Questions from Readers

I was updating my net worth info at NetWorth.Com when I noticed that I had three questions.  Wow, I have a few readers out there in cyberspace…awesome!  Here are the questions followed by my answers:

Cheers posted:  
“I am curious if I am understanding your profile comments correctly. You max out all your retirement accounts, and because of this, you need to supplement your income with 72t SEPP distributions from your IRAs?  So basically, you are still funding your IRA’s, but taking 72t distributions at the same time?
Is there an advantage to this? It seems like it would make more sense to just cut back on your retirement contributions, so you don’t lock yourself into the 5 (or more) years of required 72t distributions.”


EM:  Cheers, good question.  My wife and I started our SEPP plans to provide us with a stream on income that will give us more flexibility.  Currently, we have a stream of $18,000 per year that we use to pay our mortgage and other living expenses.  This means that when we work, we are able to fully fund our various accounts (457, 403b, IRA, HSA and ESA).  Because we no longer want to work full-time year after year, we are currently hammering our accounts as best we can.  Putting our heads down at our current jobs is not a realistic possibility.  Sure, we could do it, but at this point in our lives, it’s simply not worth it.  

To your question…yes, there is an advantage to doing this.  Maxing out our various accounts 1.) accumulates money to our side of the ledger and 2.) gives us a sense of control when it comes to our taxes.  For example, this year my wife and I know that we’ll save roughly $80,000 while only paying $1,800 in federal income taxes.  We like that!  We also like the increased freedom, financial and otherwise, that we are starting to experience.  So much so, that we are going to take some time away from work starting in June.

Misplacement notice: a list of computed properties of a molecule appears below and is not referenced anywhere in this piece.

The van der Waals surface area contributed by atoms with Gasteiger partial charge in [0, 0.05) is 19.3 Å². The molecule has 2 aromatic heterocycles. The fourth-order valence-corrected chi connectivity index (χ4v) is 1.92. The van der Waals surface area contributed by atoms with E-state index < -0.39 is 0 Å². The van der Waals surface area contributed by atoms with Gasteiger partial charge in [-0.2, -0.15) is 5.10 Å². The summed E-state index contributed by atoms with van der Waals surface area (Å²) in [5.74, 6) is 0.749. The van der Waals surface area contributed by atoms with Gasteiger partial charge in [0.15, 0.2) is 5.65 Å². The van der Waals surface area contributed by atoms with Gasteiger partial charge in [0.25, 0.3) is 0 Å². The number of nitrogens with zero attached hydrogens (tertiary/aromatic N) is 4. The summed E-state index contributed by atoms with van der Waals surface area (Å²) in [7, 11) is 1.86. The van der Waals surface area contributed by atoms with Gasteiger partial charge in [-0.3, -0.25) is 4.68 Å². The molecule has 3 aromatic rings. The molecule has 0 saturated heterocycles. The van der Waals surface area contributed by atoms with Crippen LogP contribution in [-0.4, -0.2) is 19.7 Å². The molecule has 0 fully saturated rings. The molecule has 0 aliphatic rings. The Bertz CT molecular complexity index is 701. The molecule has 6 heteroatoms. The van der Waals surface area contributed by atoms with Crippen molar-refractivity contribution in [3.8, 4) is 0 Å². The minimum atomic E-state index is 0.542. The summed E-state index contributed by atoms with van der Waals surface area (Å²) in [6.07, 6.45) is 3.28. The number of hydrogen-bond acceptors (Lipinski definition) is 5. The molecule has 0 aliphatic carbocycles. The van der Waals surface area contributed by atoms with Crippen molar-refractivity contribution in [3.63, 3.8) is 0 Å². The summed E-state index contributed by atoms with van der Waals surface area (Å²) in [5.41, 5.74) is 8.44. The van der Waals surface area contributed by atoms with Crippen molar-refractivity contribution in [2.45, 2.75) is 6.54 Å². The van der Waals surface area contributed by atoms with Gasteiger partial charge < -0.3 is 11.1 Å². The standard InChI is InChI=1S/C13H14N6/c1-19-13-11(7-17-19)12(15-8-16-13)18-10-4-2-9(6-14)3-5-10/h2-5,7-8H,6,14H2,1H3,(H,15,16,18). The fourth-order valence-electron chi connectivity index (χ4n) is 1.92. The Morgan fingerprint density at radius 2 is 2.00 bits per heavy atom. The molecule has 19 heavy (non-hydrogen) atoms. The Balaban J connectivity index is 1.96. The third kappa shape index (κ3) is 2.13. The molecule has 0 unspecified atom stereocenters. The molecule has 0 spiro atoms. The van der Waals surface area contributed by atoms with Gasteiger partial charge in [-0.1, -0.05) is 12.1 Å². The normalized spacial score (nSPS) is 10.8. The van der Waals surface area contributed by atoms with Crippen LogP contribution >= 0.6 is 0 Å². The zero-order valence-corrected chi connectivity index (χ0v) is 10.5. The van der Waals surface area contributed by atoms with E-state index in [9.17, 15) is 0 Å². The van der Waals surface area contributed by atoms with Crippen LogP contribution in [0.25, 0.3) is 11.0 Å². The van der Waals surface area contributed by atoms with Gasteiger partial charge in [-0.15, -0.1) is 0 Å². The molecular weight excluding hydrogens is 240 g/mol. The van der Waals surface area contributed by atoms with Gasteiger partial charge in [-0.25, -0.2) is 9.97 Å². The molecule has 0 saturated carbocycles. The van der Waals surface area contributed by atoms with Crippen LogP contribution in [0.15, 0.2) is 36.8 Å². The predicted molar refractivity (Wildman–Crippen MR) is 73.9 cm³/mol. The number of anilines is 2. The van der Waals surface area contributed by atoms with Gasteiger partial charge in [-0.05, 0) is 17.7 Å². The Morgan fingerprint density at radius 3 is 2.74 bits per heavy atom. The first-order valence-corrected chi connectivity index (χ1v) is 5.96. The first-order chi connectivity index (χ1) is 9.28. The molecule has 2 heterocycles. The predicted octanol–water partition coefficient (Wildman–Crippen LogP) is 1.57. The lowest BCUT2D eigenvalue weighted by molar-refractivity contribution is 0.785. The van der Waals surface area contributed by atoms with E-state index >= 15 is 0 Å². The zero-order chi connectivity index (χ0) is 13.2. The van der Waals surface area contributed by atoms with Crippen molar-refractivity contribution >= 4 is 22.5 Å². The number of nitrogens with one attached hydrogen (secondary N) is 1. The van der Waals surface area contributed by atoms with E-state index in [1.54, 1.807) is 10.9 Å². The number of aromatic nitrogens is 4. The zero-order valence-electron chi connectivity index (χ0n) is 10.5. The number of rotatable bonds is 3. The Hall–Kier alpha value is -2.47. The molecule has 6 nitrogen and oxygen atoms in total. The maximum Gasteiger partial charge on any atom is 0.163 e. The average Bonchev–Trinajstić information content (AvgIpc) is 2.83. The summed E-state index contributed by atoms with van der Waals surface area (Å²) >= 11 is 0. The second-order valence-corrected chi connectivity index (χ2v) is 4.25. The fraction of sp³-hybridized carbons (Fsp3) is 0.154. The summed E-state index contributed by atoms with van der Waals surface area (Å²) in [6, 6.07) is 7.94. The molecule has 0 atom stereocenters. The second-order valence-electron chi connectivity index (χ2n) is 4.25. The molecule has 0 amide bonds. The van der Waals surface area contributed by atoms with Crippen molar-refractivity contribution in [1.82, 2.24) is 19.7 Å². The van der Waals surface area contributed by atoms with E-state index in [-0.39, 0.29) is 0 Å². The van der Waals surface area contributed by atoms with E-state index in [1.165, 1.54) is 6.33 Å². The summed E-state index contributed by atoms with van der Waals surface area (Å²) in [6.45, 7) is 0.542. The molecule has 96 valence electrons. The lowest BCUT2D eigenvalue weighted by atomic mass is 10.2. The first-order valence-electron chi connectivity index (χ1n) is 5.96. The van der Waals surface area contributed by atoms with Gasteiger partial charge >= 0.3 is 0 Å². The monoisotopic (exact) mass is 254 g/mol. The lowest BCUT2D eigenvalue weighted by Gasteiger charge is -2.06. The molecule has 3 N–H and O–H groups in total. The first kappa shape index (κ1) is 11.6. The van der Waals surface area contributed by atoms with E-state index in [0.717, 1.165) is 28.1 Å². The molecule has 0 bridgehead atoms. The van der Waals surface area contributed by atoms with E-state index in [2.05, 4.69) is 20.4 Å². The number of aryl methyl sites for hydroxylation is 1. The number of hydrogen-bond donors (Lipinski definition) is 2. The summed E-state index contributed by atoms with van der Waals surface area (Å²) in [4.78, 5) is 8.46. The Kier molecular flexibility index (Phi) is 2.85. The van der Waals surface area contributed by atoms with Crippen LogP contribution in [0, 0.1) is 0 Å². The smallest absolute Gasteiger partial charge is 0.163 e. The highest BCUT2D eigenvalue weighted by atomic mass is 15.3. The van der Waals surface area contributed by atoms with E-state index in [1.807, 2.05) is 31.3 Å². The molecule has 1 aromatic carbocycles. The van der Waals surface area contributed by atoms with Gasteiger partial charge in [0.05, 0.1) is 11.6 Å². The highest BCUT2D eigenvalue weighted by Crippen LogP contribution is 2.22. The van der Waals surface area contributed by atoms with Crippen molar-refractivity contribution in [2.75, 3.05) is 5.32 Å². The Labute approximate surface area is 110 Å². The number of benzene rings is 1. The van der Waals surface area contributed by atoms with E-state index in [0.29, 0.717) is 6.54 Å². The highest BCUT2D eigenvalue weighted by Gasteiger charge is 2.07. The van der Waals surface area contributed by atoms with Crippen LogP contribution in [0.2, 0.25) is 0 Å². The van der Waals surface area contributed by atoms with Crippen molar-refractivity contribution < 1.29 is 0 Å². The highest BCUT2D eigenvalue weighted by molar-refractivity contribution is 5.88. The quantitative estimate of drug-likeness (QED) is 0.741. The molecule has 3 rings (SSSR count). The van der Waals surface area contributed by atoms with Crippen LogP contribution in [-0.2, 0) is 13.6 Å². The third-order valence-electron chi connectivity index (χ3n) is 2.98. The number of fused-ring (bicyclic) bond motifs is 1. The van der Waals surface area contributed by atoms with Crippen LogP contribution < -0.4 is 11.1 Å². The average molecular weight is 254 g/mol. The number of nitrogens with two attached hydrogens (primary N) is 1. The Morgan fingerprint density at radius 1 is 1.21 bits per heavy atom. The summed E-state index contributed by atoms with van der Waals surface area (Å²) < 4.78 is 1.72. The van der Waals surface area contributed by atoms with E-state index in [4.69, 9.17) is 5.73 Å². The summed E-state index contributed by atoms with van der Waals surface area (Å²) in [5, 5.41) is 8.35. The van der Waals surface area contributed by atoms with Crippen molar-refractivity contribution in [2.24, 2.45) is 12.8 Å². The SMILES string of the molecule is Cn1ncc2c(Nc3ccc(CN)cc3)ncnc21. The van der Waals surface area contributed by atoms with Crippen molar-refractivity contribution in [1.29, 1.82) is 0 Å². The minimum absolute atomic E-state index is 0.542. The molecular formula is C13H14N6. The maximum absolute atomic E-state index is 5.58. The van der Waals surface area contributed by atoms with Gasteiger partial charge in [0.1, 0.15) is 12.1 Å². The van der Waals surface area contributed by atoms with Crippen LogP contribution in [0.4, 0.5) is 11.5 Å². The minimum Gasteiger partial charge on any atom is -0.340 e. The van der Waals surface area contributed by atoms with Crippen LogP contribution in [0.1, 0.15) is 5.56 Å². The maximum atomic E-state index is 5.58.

cyber888 posted:  
“Hmm .. curious about SEPP. Are you really able to contribute to your IRA while doing a SEPP ? or is your SEPP from a 403 or 401k and different from an IRA?”

EM:  Cyber888, my understanding of the SEPP laws is that you can not take distributions from an IRA while also contributing to it.  Our SEPP IRAs contain IRA and 403b monies that were rolled into the account.  Here is what we did:  First, we consolidated (via rollovers) all of our 403b monies from Valic and our Vanguard 403b accounts to our Vanguard IRAs.  Then, we each established SEPP distributions for our IRA accounts.  In February 2013, I opened new IRA accounts at Vanguard for both my wife and myself.  All IRA contributions for 2013 and beyond will be made in this account.  In the future, all of our 403b balances will be rolled to these new Vanguard IRA accounts.  As these accounts grow, we can decide 1.) if we will simply let them continue to grow, or 2.) if we will harvest them via SEPP distributions. 

The bottom line is that our old IRAs are SEPP accounts and our new IRAs will receive future contributions.

Spud posted:  
“Why do you keep such a high balance on your CC?”

EM:  Spud, I have mixed feelings about this.  I hate having this credit card balance, but I currently have all of the debt at a 0% introductory rate.  This special interest rate period will end in May of 2014.  As long as I have a mortgage (at 5.875%), I will funnel all extra money towards principal pre-payments.  We are making sure that we do not add to our credit card debt.  Once our mortgage is paid off, we’ll focus our attention to the credit card debt.  


Well, that’s my first attempt at answering readers’ questions.  Are there any other questions or comments out there?  If so, let me hear them.

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